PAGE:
A stint in the Women's Big Bash League helped Ravini Oa ally variations to her raw speed, as she learnt from some of the best in the world.
The Papua New Guinea fast bowler is backing her experience with Perth Scorchers to give her an edge at the ICC Women's World T20 Qualifier.
The two-week placement helped the 23-year-old pick up skills that helped not just her, but her PNG teammates as well.
“I went down to Perth Scorchers this January in the Rookie Placement programme and did some training there. It gave me good experience and it was a privilege to play with the high-class players. It gives me more ideas to share with my teammates.
“I’m a bowler, so I used to hang out especially with Katherine Brunt from England. I used to hang around with her, and she gave me ideas on her bowling. It was a good experience for me, so when I get more ideas I share it with my bowling fellows.
“She properly taught me how to bowl yorkers and some variations, which I’ve been practicing at home.”
Though she’s now confident in those variations, Oa still feels that her main weapon will be her pace.
“I admire Ellyse Perry, because she’s one of the world’s fastest bowlers,” she says. “When I’m bowling I’m always trying to bowl really quick, but sometimes I need to read how the batsman is batting and if it’s fast but she’s still hitting it, that’s when I try variations.”
Oa isn’t from a cricketing family, and the story of how she first picked up the game, playing with a tape ball on the streets of PNG capital Port Moresby, will be familiar to followers not just of PNG cricket but of Pakistani cricket too. Given Pakistan’s pedigree for producing some of the fiercest quicks the game has known, it’s no surprise she cites “attacking with the ball” as PNG’s main strengths.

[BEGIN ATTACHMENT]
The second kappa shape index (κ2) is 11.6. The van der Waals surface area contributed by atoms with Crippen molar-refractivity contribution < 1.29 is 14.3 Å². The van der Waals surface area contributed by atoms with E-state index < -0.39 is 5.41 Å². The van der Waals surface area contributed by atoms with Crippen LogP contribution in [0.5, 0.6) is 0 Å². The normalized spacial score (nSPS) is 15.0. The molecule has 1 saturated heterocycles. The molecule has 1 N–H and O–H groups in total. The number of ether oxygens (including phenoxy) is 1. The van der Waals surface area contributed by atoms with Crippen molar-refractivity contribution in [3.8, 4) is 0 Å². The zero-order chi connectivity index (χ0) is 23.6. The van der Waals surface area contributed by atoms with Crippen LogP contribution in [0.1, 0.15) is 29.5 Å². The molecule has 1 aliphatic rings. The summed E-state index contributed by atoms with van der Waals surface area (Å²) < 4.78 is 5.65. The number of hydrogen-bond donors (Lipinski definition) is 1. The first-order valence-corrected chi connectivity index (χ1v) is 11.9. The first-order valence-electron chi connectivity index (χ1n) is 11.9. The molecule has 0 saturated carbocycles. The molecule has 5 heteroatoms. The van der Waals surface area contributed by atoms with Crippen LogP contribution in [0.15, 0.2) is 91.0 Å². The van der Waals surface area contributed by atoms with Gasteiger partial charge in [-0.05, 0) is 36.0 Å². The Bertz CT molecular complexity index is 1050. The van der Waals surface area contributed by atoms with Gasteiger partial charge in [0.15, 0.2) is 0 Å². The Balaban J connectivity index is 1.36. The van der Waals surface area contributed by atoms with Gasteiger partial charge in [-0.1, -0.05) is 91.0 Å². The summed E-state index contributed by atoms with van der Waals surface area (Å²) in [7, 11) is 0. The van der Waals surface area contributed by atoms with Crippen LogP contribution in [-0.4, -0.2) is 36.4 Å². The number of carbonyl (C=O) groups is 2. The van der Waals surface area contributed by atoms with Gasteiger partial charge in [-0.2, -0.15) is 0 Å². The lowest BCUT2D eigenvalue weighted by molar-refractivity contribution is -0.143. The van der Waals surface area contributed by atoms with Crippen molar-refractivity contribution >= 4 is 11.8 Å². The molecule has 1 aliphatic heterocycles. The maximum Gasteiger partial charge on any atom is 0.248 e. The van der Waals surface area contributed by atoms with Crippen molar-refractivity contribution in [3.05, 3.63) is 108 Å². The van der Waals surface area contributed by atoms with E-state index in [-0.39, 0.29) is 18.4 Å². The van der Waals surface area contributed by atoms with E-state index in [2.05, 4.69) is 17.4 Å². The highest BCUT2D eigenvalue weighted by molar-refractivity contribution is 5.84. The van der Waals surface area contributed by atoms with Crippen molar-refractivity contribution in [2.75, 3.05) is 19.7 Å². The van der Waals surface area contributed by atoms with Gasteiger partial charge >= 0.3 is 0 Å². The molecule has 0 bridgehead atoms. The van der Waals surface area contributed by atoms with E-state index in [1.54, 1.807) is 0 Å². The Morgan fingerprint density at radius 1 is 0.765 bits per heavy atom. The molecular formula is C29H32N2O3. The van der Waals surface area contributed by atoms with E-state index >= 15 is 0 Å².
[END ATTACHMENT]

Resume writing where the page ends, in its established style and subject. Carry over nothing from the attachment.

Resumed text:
Also in their favour is their experience of prevailing in pressure situations. To qualify for the World T20 Qualifier, they first had to win the East Asia-Pacific Regional tournament, and suffered an early setback when fierce rivals Samoa registered a 16-run victory over them. It meant they had to win four games on the bounce, the last of which was a virtual final againt Samoa. Undaunted, Oa’s 2/9 helped set up a six-wicket win.
“We didn’t feel bad when we lost the first game,” says Oa. “We had the courage to fight back and looked forward to playing against them and beating them to win the tournament and qualify for this tournament. We’re used to the pressure games, we know how to handle them and avoid pressure during the game itself. It’s easier for us now.”
Personalise your homepage with an ICC account
News, fixtures and updates tailored to your favourite team. Never miss a moment!